Zev Ben Yosef has a dream. He dreams that within 30 years more than 1.3 million Jews will have returned to settle the major historic sites of biblical Israel within Judea and Samaria.
It does not disturb him that in addition to 720,000 Palestinian residents many people at home and abroad still call those areas the West Bank (of the Jordan River) and dispute Israeli claims. Nor does it worry him that even many Israelis call his dream ''ridiculous.''
For Zev Ben Yosef, a slim, dark-haired man who works hard and is visibly proud of what he does, is in that rare position of being a dreamer who can help lay the concrete foundations for his vision. As deputy to Matitiyahu Drobles, the head of the settlement department of the World Zionist Organization, whose name is affixed to three long-term government plans for West Bank settlement, Mr. Ben Yosef exudes confidence that his dream can be achieved.
Whether or not he is right will have major significance in the ''demographic struggle'' being waged between Jews and Arabs on the West Bank.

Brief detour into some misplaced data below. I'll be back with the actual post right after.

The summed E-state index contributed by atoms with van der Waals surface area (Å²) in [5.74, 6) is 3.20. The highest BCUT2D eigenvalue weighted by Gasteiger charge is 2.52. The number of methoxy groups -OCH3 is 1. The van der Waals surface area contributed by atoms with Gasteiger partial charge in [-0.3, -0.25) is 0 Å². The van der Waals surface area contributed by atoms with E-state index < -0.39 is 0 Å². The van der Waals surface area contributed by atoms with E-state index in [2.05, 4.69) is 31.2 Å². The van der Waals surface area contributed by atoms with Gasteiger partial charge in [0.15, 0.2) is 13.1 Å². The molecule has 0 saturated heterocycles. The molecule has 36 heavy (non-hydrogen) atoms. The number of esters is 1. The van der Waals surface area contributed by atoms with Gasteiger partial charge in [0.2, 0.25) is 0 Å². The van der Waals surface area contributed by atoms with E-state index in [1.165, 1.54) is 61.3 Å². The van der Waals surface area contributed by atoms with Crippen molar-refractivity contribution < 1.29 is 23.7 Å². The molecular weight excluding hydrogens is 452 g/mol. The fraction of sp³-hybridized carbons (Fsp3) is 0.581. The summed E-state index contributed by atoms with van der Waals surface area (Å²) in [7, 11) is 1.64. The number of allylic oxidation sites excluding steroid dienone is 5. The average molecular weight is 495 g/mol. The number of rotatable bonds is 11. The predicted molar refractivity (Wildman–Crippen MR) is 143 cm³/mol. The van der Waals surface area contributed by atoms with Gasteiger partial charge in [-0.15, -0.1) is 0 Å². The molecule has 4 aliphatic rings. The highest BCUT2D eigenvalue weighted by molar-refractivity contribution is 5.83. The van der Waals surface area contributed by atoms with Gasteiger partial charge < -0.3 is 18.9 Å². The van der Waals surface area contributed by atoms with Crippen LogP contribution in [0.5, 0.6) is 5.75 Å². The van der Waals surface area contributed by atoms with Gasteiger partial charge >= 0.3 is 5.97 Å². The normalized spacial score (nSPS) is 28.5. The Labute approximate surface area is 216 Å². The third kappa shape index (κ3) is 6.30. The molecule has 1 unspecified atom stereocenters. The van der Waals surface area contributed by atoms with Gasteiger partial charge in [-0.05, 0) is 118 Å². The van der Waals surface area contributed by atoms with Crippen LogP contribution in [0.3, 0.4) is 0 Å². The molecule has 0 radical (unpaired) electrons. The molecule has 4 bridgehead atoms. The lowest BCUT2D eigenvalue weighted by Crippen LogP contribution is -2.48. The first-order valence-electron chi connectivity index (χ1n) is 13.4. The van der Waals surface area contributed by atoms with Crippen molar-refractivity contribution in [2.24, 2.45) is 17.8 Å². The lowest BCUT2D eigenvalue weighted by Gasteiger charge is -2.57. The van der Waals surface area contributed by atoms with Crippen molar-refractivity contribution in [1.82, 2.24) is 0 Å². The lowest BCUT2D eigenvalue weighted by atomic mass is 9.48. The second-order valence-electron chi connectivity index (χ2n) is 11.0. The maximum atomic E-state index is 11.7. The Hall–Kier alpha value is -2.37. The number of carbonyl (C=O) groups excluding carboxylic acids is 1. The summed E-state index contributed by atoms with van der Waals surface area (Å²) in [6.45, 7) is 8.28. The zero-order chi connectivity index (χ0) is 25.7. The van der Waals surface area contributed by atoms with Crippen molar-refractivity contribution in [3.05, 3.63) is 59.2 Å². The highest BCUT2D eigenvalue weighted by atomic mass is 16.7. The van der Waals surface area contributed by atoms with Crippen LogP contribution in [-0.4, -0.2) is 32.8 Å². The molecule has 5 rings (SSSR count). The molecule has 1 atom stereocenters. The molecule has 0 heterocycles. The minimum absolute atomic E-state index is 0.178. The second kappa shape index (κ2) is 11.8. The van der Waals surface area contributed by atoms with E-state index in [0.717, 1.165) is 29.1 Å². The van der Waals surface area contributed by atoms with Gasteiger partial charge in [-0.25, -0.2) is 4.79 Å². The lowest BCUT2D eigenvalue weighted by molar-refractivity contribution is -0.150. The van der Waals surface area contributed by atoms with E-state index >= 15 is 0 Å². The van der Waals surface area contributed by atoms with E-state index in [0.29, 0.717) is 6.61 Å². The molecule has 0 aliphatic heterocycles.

The greater the number of Jewish settlers on the West Bank, the Israeli government believes, the more irreversible its permanent rule by Israel and the easier the control over its Arab inhabitants. Prof. Yuval Ne'eman, acting head of the Ministerial Committee on Settlement of the Israeli Cabinet, comments, ''Our effort in colonizing Judea and Samaria (biblical names for the West Bank) . . . is to create as soon as possible the fact that there is no place for a Palestinian Arab state.''
The third and most ambitious Drobles plan - tacitly if not formally approved by the Israeli government, according to Mr. Ben Yosef - calls for the establishment of another 57 settlements of various kinds on the West Bank by 1987. That will bring to 165 the total number of settlements on the West Bank. Almost 20 of the proposed 57 have already been approved, the Drobles aide says.